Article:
I've been building scaffolding around writing a book: supports to give my project many chances to succeed.
The first eighteen months of starting this book involved resting, wool-gathering, reading. Writing questions to myself in a small black journal dedicated to the book. Mulling things over. An apt image would be a large, shallow collecting basket for those fragments of herbs, bits of shiny stuff and strands of half-stories.
Another crucial part was taking a summer off from researching the book-- something that I could never have done in my corporate career. But I was so burned out; it was a huge relief to just be a human being and not a writer for three months. I spent hours outdoors. I painted with watercolors and swam, cooked, spent time with family and traveled. When fall came, I was rested and ready.
I had to get my house in order. I gathered all the books on my topic into one area. I printed some of my notes. I taped photos of my subjects to the wall in my office.
Next came the talisman. From Etsy, I bought and tied on an inexpensive thread bracelet as a reminder of my commitment to this book. I made a double square knot. Either the bracelet wears away and falls off, or the book is completed, whichever comes first. This is my own invention and I have done it for three books so far. Also in the magical realm, I remembered a lesson from writer and teacher Kate Evans and wrote a permission slip, posted on the wall, which allows me to say yes to the everything that helps me write the book, and say no to mostly everything else. You can call on ancestors and angels for help in the permission slip, too.
Another author/teacher, Joan Rose Staffen, recommends writing a manifesto, an extended permission slip where you note which hours work best for you, what your rewards might be, and what you have at stake. Both methods strengthen one’s writing self. As author and journalist Cathleen Miller often told her students, “Only YOU can write this book.”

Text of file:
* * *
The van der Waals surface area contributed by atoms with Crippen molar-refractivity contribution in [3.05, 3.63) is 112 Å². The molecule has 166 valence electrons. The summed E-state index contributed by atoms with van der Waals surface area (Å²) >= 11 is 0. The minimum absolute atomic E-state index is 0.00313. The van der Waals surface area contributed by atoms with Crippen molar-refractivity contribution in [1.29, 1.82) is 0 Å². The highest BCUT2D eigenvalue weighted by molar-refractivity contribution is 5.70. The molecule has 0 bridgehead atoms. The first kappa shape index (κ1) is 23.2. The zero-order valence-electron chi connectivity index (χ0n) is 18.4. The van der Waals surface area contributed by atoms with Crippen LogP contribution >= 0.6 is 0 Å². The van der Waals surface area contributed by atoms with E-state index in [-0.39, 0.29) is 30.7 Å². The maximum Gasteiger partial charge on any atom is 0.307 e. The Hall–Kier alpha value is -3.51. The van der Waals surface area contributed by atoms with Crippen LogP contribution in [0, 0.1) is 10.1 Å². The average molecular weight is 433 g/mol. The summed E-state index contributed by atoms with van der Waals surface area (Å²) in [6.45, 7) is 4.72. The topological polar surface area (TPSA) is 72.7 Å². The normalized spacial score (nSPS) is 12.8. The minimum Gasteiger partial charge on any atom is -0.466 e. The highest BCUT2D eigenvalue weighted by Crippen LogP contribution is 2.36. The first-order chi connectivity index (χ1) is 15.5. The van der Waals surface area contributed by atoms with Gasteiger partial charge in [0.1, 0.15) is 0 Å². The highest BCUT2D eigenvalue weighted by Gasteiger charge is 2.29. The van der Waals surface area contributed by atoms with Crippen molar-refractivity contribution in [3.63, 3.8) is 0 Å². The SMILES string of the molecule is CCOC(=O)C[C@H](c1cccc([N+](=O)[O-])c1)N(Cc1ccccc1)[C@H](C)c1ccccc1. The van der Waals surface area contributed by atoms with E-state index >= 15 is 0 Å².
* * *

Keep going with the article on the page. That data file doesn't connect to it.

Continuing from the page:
Then more practical steps. I blocked out writing time during weekday mornings in my phone calendar. On the whiteboard I created an 18-month timeline, breaking the time into chunks for drafting scenes (relatively quickly, 12 weeks) and more time for revision and polishing. This schedule gives me December off for holidays and family. Also April, to take a breather before more edits.
On yellow pads I listed actions to take. The lists are not necessarily in order. As composer John Cage famously said, “Begin anywhere.” This year, for the first time, I opened a large monthly calendar on paper where I briefly log in, by hand, what I accomplished that day. I created documents for chapter one, the table of contents, the introduction, the bibliography, the chapter notes. And I created a tracking sheet for elements of the book, including the index and acknowledgements.
Here's a writing accelerator: I bought Ann Randolph’s Unmute Yourself writing class, 9:00 am Monday through Friday, to join anywhere from fifty to a hundred other people on Zoom while we write. This is my second go-round of structure, ritual, and fellowship. The class lasts a month and the low price is well worthwhile to jumpstart the morning writing routine.
Three weeks in, I’ve completed drafting Chapter 1, and parts of Chapter 2 and the introduction. Once I’ve finalized the table of contents, I'll review the notes from the past year and tuck them into a tickler file, confining them to their chapter.
The process I’m describing evolved over time. It gives me enough processes and rituals and tools to keep addressing the work, morning after morning. Each day that I log progress, I feel some satisfaction. I wrote, and the book is moving in the right direction. I hope something in this laundry list might help someone else as they think through how to attack their own next book.